candidates have been desperately trying and failing in their attempt to overcome Macron
through victory individually. While François Hollande of the Socialist Party was able to
defeat Nicolas Sarkozy after the latter’s downfall through corruption, scandal, and sleaze, he
was still not able to unite the French left after his own years of inefficiency and unpopular
legislation, not least of which led to the creation of the Gillets-Jaunes movement. He failed
even as president to unite the Left behind him, and his failure opened the door for a candidate
like Macron to take power.

This situation has represented the Left in modern France for many years now. They lack the
popularity in their candidates or in their policies to unite the demographics of France, even if
they have a naturally strong base in the youth vote. Anne Hidalgo, the Socialist mayor of
Paris, came into the presidential race with big promises and a media hype machine behind
her, yet managed a miserable 2% of the vote in the first round: a classic showcase of the
chasm of divide between Paris and the provincial voters.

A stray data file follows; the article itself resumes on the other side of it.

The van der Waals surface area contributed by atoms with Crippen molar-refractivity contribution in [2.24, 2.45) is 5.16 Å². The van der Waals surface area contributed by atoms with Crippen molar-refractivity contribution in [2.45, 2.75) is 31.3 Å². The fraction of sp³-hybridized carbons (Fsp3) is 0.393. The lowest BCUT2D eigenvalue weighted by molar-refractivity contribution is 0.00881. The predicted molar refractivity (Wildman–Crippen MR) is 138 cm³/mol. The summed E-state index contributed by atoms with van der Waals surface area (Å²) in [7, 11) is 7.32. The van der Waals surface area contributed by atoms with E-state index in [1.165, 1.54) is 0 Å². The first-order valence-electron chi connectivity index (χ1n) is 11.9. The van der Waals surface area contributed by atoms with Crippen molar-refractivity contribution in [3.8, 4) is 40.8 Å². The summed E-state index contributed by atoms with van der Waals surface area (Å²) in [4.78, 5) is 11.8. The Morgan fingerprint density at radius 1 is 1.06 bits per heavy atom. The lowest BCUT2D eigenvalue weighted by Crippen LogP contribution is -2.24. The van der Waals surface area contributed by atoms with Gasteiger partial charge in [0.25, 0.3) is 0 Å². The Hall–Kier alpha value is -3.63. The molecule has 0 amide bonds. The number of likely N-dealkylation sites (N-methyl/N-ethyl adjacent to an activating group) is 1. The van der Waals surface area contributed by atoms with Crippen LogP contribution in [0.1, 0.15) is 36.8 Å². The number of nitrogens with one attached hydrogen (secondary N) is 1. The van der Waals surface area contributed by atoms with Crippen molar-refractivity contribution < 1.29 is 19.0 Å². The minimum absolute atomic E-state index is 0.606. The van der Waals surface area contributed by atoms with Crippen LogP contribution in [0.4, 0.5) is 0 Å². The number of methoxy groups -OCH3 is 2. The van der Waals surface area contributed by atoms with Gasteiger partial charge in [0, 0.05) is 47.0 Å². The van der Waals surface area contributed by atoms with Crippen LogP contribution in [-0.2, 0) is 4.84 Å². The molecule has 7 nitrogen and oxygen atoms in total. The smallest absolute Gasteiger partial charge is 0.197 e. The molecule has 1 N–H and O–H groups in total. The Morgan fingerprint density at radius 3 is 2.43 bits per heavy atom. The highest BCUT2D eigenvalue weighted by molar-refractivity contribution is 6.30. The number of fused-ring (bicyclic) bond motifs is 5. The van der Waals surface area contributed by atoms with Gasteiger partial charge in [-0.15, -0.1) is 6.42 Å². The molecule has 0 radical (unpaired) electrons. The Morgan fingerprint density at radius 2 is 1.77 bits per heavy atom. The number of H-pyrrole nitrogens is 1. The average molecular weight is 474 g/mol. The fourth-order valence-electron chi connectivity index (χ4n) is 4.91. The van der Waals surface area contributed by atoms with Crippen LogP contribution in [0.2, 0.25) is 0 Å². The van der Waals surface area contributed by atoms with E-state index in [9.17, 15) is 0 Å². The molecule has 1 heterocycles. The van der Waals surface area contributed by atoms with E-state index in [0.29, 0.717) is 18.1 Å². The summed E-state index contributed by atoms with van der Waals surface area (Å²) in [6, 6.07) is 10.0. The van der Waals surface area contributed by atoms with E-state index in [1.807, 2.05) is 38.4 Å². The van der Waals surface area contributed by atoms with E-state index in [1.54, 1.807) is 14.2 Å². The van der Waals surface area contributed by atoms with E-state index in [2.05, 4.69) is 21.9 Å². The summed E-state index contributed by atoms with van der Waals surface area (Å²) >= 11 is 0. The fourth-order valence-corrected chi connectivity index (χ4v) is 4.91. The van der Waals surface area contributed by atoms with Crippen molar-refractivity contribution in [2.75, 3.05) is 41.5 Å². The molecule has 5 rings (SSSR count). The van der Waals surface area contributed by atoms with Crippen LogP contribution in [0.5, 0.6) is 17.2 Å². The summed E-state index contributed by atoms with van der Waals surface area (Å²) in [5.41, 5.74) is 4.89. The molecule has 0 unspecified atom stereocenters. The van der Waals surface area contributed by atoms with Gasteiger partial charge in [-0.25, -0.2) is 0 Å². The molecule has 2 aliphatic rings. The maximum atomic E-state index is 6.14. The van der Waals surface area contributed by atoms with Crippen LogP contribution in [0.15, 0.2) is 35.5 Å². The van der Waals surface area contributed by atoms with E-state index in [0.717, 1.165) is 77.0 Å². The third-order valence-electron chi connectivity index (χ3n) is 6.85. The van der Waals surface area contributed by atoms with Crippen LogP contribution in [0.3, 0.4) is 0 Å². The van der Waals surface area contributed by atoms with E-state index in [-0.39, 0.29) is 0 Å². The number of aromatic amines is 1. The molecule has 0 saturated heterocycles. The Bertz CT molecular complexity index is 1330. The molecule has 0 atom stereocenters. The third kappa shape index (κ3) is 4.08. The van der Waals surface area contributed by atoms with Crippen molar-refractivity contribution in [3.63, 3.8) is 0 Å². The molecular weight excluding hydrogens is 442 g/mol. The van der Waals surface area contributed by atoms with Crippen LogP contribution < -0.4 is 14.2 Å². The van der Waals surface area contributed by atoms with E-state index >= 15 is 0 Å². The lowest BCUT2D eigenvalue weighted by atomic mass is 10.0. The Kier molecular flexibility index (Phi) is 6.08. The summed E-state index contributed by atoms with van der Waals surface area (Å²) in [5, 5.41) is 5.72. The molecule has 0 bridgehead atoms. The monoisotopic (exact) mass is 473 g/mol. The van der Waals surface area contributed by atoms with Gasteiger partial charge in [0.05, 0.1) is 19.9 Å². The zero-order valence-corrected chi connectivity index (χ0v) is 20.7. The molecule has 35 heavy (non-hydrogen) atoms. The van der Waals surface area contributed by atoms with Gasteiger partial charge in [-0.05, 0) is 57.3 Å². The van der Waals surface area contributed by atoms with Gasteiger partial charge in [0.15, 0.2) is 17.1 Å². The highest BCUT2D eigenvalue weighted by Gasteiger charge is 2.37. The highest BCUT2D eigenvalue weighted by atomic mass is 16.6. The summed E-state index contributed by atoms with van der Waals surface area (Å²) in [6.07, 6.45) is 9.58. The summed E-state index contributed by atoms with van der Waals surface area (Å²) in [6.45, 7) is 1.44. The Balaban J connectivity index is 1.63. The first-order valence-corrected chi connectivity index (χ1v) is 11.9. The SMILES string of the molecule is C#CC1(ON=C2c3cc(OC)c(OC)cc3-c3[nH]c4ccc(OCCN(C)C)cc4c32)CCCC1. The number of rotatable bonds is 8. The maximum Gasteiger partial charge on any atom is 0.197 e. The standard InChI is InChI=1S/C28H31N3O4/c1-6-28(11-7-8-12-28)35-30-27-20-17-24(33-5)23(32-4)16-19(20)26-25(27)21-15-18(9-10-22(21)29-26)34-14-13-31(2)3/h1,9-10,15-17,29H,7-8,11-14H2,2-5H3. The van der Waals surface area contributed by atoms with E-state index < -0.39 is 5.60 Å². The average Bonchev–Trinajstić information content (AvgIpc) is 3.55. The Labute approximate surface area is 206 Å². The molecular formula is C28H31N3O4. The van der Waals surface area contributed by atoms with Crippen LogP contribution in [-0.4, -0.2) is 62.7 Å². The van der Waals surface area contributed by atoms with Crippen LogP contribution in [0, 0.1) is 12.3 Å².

Therefore Mélenchon and his party have followed the old adage of “the enemy of my enemy
is my friend”. The Left, or at least their representatives, hate Macron, and their own lack of
cohesion (especially in policies regarding energy, the EU, and immigration) has enabled the
president to run riot with a variety of domestic and foreign policy. This has ranged from
spontaneous and draconian reactions to the COVID-19 Pandemic, to targeted tax hikes that
punish traditional labour workers for the very nature of their profession.

What this all leads to is a situation whereby, for the first time in nearly a decade, the Left and
the far Left can actually halt their infighting briefly to combat Macron in parliament, if not in the presidency. They are putting forward a deal whereby, during the French parliamentary
elections that occur in June, their separate parties are represented by one united candidate.